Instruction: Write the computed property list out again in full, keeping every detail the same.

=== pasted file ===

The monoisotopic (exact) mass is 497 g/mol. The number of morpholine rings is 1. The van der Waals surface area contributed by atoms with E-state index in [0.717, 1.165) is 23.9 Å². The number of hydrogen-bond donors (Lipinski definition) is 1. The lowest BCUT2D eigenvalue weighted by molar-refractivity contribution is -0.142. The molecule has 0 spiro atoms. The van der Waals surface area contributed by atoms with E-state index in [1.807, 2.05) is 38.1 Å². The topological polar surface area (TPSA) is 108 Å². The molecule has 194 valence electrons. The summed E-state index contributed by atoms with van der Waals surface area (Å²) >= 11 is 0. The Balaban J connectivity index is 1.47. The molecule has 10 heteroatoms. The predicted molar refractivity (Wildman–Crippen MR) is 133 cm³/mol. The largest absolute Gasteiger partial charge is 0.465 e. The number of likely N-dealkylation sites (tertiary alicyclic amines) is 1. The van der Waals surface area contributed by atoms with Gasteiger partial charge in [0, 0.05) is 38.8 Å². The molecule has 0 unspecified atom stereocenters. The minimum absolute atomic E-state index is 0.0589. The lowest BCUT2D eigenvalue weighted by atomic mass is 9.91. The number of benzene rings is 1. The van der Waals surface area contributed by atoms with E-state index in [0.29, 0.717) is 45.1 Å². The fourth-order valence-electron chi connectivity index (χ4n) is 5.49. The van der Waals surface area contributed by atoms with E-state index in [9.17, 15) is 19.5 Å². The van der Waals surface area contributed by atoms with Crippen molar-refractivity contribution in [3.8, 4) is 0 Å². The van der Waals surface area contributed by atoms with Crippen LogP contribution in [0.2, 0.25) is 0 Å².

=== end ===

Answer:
The monoisotopic (exact) mass is 497 g/mol. The number of morpholine rings is 1. The van der Waals surface area contributed by atoms with E-state index in [0.717, 1.165) is 23.9 Å². The number of hydrogen-bond donors (Lipinski definition) is 1. The lowest BCUT2D eigenvalue weighted by molar-refractivity contribution is -0.142. The molecule has 0 spiro atoms. The van der Waals surface area contributed by atoms with E-state index in [1.807, 2.05) is 38.1 Å². The topological polar surface area (TPSA) is 108 Å². The molecule has 194 valence electrons. The summed E-state index contributed by atoms with van der Waals surface area (Å²) >= 11 is 0. The Balaban J connectivity index is 1.47. The molecule has 10 heteroatoms. The predicted molar refractivity (Wildman–Crippen MR) is 133 cm³/mol. The largest absolute Gasteiger partial charge is 0.465 e. The number of likely N-dealkylation sites (tertiary alicyclic amines) is 1. The van der Waals surface area contributed by atoms with Gasteiger partial charge in [0, 0.05) is 38.8 Å². The molecule has 0 unspecified atom stereocenters. The minimum absolute atomic E-state index is 0.0589. The lowest BCUT2D eigenvalue weighted by atomic mass is 9.91. The number of benzene rings is 1. The van der Waals surface area contributed by atoms with E-state index in [0.29, 0.717) is 45.1 Å². The fourth-order valence-electron chi connectivity index (χ4n) is 5.49. The van der Waals surface area contributed by atoms with E-state index in [9.17, 15) is 19.5 Å². The van der Waals surface area contributed by atoms with Crippen molar-refractivity contribution in [3.8, 4) is 0 Å². The van der Waals surface area contributed by atoms with Crippen LogP contribution in [0.2, 0.25) is 0 Å².